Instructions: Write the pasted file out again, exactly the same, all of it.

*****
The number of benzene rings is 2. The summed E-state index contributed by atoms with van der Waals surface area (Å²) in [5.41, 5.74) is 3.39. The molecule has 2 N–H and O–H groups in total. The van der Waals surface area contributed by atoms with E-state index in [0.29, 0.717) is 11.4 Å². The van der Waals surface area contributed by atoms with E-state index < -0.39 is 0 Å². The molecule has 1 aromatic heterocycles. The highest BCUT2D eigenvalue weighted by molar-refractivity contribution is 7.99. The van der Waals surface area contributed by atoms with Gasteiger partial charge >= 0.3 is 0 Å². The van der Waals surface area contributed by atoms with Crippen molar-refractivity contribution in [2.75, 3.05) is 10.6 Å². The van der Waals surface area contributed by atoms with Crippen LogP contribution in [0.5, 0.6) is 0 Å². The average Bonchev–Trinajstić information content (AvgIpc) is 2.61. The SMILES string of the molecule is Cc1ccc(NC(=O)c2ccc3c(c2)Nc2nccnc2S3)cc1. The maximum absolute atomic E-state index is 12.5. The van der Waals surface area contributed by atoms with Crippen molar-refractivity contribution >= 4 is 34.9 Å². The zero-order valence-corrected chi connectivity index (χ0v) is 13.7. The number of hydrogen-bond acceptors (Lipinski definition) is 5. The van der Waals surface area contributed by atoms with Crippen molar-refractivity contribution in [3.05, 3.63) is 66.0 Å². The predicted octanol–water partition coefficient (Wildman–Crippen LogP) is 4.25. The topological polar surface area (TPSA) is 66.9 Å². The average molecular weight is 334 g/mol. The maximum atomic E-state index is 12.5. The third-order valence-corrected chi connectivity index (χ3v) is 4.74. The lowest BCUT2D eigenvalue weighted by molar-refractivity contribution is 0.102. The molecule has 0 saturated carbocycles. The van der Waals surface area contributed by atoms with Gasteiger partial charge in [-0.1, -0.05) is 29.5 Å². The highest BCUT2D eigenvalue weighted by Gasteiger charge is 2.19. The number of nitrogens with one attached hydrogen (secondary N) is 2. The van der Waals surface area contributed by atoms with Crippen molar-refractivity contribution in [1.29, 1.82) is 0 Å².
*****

The number of benzene rings is 2. The summed E-state index contributed by atoms with van der Waals surface area (Å²) in [5.41, 5.74) is 3.39. The molecule has 2 N–H and O–H groups in total. The van der Waals surface area contributed by atoms with E-state index in [0.29, 0.717) is 11.4 Å². The van der Waals surface area contributed by atoms with E-state index < -0.39 is 0 Å². The molecule has 1 aromatic heterocycles. The highest BCUT2D eigenvalue weighted by molar-refractivity contribution is 7.99. The van der Waals surface area contributed by atoms with Gasteiger partial charge >= 0.3 is 0 Å². The van der Waals surface area contributed by atoms with Crippen molar-refractivity contribution in [2.75, 3.05) is 10.6 Å². The van der Waals surface area contributed by atoms with Crippen LogP contribution in [0.5, 0.6) is 0 Å². The average Bonchev–Trinajstić information content (AvgIpc) is 2.61. The SMILES string of the molecule is Cc1ccc(NC(=O)c2ccc3c(c2)Nc2nccnc2S3)cc1. The maximum absolute atomic E-state index is 12.5. The van der Waals surface area contributed by atoms with Crippen molar-refractivity contribution >= 4 is 34.9 Å². The zero-order valence-corrected chi connectivity index (χ0v) is 13.7. The number of hydrogen-bond acceptors (Lipinski definition) is 5. The van der Waals surface area contributed by atoms with Crippen molar-refractivity contribution in [3.05, 3.63) is 66.0 Å². The predicted octanol–water partition coefficient (Wildman–Crippen LogP) is 4.25. The topological polar surface area (TPSA) is 66.9 Å². The average molecular weight is 334 g/mol. The maximum atomic E-state index is 12.5. The third-order valence-corrected chi connectivity index (χ3v) is 4.74. The lowest BCUT2D eigenvalue weighted by molar-refractivity contribution is 0.102. The molecule has 0 saturated carbocycles. The van der Waals surface area contributed by atoms with Gasteiger partial charge in [-0.1, -0.05) is 29.5 Å². The highest BCUT2D eigenvalue weighted by Gasteiger charge is 2.19. The number of nitrogens with one attached hydrogen (secondary N) is 2. The van der Waals surface area contributed by atoms with Crippen molar-refractivity contribution in [1.29, 1.82) is 0 Å².